So he leaned back slowly, allowing his intense black gaze to travel over her. “You want me to acknowledge you, to…look at you?”
She blinked a few times, saying nothing. But under the weight of his stare, her eyes roved downward. “Well, I mean, meet my eyes at least, I…”
“Mission accomplished, Flintrammel,” he interrupted. I have now, indeed, looked at you.”
At this she was utterly at a loss. Good.
“It appears you are a woman of thirty or so, average height, with an agreeable enough, though rather nondescript face.”
“That’s not what I…”
Snape stood now and began to circle her, stroking his chin with his fingers, appraising her with a piercing stare as if she were the spoor of some mysterious animal.
“You appear to be fairly hardy, physically,” he continued. “Broad shoulders for a woman, with a sturdy and generously padded frame. From the look of your build in general you would make quite a good breeder. What do you weigh? One hundred fifty pounds at least, I would think.”
At this Snape could actually see her nostrils flare.
“And here I came to thank you,” she said, obviously outraged. Then she turned on her heel and was halfway across the room before Snape continued.
“Now, as for your hair…it is slightly wavy, long, and a vague sort of reddish brown. You usually braid it into a thick plait and pin it to the top of your head. And you seem to have purchased new glasses recently,” he said, “tortoiseshell oval frames instead of your usual black. You are not quite close enough for me to determine the exact color or your eyes, but please don’t interpret that comment as an invitation to move closer.”
“Oh, I wouldn’t worry about that…” she said, as derisively as she could manage.
“Now, as for your attire, you are wearing your customary garb. You are forbidden from wearing robes, of course, as you are not a witch. So you make an attempt to mimic robes by draping yourself in various woolen frocks that come to rest at mid calf, and oversized cardigans that could easily retain the bulk of Henry the Eighth. As for your feet, you wear plain, low-heeled shoes or boots of obvious Muggle origin.”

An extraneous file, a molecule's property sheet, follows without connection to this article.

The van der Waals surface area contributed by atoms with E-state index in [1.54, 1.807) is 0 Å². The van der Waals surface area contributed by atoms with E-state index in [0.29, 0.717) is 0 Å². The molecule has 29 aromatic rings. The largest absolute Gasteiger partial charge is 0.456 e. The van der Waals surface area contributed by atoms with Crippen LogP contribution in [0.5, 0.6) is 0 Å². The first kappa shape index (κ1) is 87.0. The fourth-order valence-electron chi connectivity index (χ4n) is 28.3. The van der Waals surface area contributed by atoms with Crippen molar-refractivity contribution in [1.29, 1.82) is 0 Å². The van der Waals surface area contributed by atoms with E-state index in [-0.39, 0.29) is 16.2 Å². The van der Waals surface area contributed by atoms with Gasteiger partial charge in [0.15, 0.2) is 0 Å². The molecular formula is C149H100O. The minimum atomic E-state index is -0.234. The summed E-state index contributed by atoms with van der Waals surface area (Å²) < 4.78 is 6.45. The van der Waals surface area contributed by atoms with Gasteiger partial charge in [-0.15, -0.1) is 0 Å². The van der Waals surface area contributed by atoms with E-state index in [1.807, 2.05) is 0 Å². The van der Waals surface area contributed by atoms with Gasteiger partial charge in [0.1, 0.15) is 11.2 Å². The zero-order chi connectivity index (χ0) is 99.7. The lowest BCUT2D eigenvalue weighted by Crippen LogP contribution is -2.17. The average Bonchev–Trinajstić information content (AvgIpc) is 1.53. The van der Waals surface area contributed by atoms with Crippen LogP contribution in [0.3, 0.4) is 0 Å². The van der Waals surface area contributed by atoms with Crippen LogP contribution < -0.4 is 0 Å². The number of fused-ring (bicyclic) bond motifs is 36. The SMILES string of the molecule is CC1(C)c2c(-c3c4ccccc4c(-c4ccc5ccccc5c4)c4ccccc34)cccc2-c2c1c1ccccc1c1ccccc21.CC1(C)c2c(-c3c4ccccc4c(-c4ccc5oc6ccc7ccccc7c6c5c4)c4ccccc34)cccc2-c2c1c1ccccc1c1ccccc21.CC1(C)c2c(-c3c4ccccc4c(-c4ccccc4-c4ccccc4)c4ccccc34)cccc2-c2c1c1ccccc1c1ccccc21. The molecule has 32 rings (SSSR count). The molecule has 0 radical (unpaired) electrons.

Jane scowled. “Are you going to speculate about the nature of my knickers as well?”
Snape grunted. Her sense of humor, such as it was, was unbearably coarse. “If your sensibilities there are in line with your other predilections regarding your clothes, I would guess white, extremely modest, with some sort of unpretentious frill at that waist and legs.”
The look of utter, shocked anger on her face would have told him he had hit his mark, even if he hadn’t been a Legilimens.
“You are insufferable…” she said angrily. Her face had gone crimson, and noting this with no small satisfaction, Snape sat down again and bent his gaze back to his papers. He expected to presently hear his office door slamming, but no such sound was forthcoming, and when he looked up he could see that she had set her hands on her hips and was obviously readying herself for another thoroughly useless attempt to chastise him.
“It’s painfully obvious that you don’t approve of me and you never have, despite all my efforts to be friendly,” she said, “and as you’re far too smart to be truly prejudiced against me, I’m wondering why. As you point out so very eloquently, there is nothing outright offensive about the way I appear, though it may not meet your pedestrian standard of feminine pulchritude.”